Impact of the Economy on Resources

[Administrator’s note:  This article needs more depth.  You can help the Interlock Project by expanding it – see the Participation page for more information on contributing to the Interlock Project.]

In the short run, economic growth means more consumption, which aggravates resource shortages.  In the longer run, healthy growth provides capital that can be invested in resource conservation, particularly if resource costs rise rapidly, as they tend to in boom economies.

This leads to some odd and contradictory relationships between these two systems.  For example, one family might buy a larger house in good times and use more physical resources and energy, while another might invest in weatherstripping, solar heating and power, and a new, more fuel-efficient vehicle.  In bad times, they might cut back on consumption, but they would also tend to cut back on investments.

Overall, the impact of economic growth on resource use appears to follow an inverted U-shaped pattern, like the Kuznets curve, with resource consumption per capita rising rapidly as people leave poverty, but then slowing and eventually falling as wealth increases.  Modern post-industrial societies have the resources to invest in higher efficiency and are increasingly shifting their consumption from physical goods to information products.  The shift from physical books and newspapers to electronic versions is just a small example.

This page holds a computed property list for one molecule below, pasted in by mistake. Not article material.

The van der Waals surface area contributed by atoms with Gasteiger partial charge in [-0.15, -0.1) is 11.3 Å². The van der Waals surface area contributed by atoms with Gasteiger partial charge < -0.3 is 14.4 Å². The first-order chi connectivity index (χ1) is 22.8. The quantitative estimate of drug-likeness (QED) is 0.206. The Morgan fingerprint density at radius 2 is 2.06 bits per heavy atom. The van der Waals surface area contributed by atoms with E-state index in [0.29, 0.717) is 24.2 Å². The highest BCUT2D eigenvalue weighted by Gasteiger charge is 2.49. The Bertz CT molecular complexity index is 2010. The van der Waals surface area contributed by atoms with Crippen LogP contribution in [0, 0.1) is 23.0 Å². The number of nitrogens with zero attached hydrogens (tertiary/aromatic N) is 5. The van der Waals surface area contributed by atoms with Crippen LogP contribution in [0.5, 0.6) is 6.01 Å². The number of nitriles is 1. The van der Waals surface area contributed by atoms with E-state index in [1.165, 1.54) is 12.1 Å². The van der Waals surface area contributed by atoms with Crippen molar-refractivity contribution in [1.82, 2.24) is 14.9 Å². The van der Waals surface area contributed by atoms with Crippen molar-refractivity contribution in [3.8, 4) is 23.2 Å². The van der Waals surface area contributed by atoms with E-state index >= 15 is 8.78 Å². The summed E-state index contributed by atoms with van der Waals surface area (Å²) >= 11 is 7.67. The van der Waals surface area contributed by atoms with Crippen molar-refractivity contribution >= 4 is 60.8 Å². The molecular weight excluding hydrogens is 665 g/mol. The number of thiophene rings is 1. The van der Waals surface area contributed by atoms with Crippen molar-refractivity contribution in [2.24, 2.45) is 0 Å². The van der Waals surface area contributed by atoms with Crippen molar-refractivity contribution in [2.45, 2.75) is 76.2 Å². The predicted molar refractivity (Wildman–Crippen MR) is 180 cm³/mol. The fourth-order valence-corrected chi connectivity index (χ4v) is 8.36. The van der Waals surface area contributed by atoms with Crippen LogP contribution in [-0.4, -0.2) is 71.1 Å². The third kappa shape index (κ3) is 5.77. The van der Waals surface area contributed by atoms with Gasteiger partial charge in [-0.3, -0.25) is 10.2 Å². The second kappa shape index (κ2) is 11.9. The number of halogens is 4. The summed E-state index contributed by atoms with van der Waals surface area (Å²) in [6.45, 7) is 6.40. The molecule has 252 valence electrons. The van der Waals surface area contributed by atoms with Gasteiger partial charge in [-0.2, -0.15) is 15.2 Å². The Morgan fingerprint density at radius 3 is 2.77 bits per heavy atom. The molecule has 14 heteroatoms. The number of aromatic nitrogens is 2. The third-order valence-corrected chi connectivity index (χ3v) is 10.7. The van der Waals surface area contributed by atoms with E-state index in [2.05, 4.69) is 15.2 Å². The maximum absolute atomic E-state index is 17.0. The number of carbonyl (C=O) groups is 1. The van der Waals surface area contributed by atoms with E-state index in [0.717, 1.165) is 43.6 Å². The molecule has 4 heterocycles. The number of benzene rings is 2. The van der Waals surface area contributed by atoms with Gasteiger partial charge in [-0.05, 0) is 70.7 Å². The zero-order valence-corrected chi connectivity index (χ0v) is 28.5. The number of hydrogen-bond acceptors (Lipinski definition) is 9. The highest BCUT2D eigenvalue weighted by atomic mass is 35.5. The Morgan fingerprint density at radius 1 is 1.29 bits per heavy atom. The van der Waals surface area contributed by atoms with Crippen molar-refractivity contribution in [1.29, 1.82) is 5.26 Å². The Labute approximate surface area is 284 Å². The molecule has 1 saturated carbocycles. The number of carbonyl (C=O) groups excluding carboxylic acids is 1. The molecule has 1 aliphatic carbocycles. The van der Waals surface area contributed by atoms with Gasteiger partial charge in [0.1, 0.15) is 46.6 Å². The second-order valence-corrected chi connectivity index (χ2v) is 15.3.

Politically, there is also a tendency for societies that are industrializing to deal with shortages by trying to expand product supply.  After the big, glamorous projects are finished and society has time to digest the costs and negative side-effects, there has been a tendency to look more toward reducing demand.  Water management has followed this pattern in the US and a number of other countries, with a long period of construction of large, expensive dams, canals, irrigation systems, and water management projects followed by a shift toward water conservation and recycling.  Energy is clearly following a similar pattern, with some electric companies now paying people to install thermostats and insulation because it is cheaper for the utility to reduce demand than it is to build new power stations.

Ultimately, economic growth would be self-limiting if it required ever greater resources per capita, so one of the challenges of our time is to find a way to create greater wealth while reducing the energy intensity and resource intensity of economic activity.


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